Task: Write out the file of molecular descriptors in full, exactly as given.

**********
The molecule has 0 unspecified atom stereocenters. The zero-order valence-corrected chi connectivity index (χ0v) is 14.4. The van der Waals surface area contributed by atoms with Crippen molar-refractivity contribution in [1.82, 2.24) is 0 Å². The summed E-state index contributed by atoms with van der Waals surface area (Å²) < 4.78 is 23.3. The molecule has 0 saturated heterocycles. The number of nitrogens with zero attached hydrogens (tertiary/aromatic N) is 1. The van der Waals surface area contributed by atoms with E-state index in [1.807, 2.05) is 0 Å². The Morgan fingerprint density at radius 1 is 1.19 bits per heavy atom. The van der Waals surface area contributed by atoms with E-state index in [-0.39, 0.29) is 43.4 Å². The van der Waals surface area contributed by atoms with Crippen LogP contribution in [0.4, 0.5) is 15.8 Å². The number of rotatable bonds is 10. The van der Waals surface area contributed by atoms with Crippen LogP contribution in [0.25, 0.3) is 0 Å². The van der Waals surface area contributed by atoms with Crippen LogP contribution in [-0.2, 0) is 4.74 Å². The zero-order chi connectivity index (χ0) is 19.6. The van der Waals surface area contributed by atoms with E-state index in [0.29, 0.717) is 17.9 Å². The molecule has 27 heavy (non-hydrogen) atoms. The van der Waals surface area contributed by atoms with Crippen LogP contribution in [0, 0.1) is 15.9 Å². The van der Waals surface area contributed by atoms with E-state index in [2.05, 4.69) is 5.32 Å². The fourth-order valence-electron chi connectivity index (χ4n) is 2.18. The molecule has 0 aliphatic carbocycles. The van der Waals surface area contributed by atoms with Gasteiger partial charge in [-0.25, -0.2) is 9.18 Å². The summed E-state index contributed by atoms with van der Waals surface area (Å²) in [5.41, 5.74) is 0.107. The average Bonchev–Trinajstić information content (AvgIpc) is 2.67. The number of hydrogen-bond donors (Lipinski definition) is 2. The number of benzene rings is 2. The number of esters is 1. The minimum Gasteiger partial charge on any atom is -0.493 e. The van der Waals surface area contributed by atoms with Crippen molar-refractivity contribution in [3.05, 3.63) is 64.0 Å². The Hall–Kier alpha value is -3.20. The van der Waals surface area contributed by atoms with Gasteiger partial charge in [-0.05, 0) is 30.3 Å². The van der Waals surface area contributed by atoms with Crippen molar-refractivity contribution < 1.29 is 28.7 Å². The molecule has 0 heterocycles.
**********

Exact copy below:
The molecule has 0 unspecified atom stereocenters. The zero-order valence-corrected chi connectivity index (χ0v) is 14.4. The van der Waals surface area contributed by atoms with Crippen molar-refractivity contribution in [1.82, 2.24) is 0 Å². The summed E-state index contributed by atoms with van der Waals surface area (Å²) < 4.78 is 23.3. The molecule has 0 saturated heterocycles. The number of nitrogens with zero attached hydrogens (tertiary/aromatic N) is 1. The van der Waals surface area contributed by atoms with E-state index in [1.807, 2.05) is 0 Å². The Morgan fingerprint density at radius 1 is 1.19 bits per heavy atom. The van der Waals surface area contributed by atoms with E-state index in [-0.39, 0.29) is 43.4 Å². The van der Waals surface area contributed by atoms with Crippen LogP contribution in [0.4, 0.5) is 15.8 Å². The number of rotatable bonds is 10. The van der Waals surface area contributed by atoms with Crippen LogP contribution in [0.25, 0.3) is 0 Å². The van der Waals surface area contributed by atoms with Crippen LogP contribution in [-0.2, 0) is 4.74 Å². The zero-order chi connectivity index (χ0) is 19.6. The van der Waals surface area contributed by atoms with E-state index in [0.29, 0.717) is 17.9 Å². The molecule has 27 heavy (non-hydrogen) atoms. The van der Waals surface area contributed by atoms with Crippen LogP contribution in [0, 0.1) is 15.9 Å². The van der Waals surface area contributed by atoms with E-state index in [2.05, 4.69) is 5.32 Å². The fourth-order valence-electron chi connectivity index (χ4n) is 2.18. The molecule has 0 aliphatic carbocycles. The van der Waals surface area contributed by atoms with Gasteiger partial charge in [-0.25, -0.2) is 9.18 Å². The summed E-state index contributed by atoms with van der Waals surface area (Å²) in [5.41, 5.74) is 0.107. The average Bonchev–Trinajstić information content (AvgIpc) is 2.67. The number of hydrogen-bond donors (Lipinski definition) is 2. The number of benzene rings is 2. The number of esters is 1. The minimum Gasteiger partial charge on any atom is -0.493 e. The van der Waals surface area contributed by atoms with Crippen molar-refractivity contribution in [3.05, 3.63) is 64.0 Å². The Hall–Kier alpha value is -3.20. The van der Waals surface area contributed by atoms with Gasteiger partial charge in [-0.05, 0) is 30.3 Å². The van der Waals surface area contributed by atoms with Crippen molar-refractivity contribution < 1.29 is 28.7 Å². The molecule has 0 heterocycles.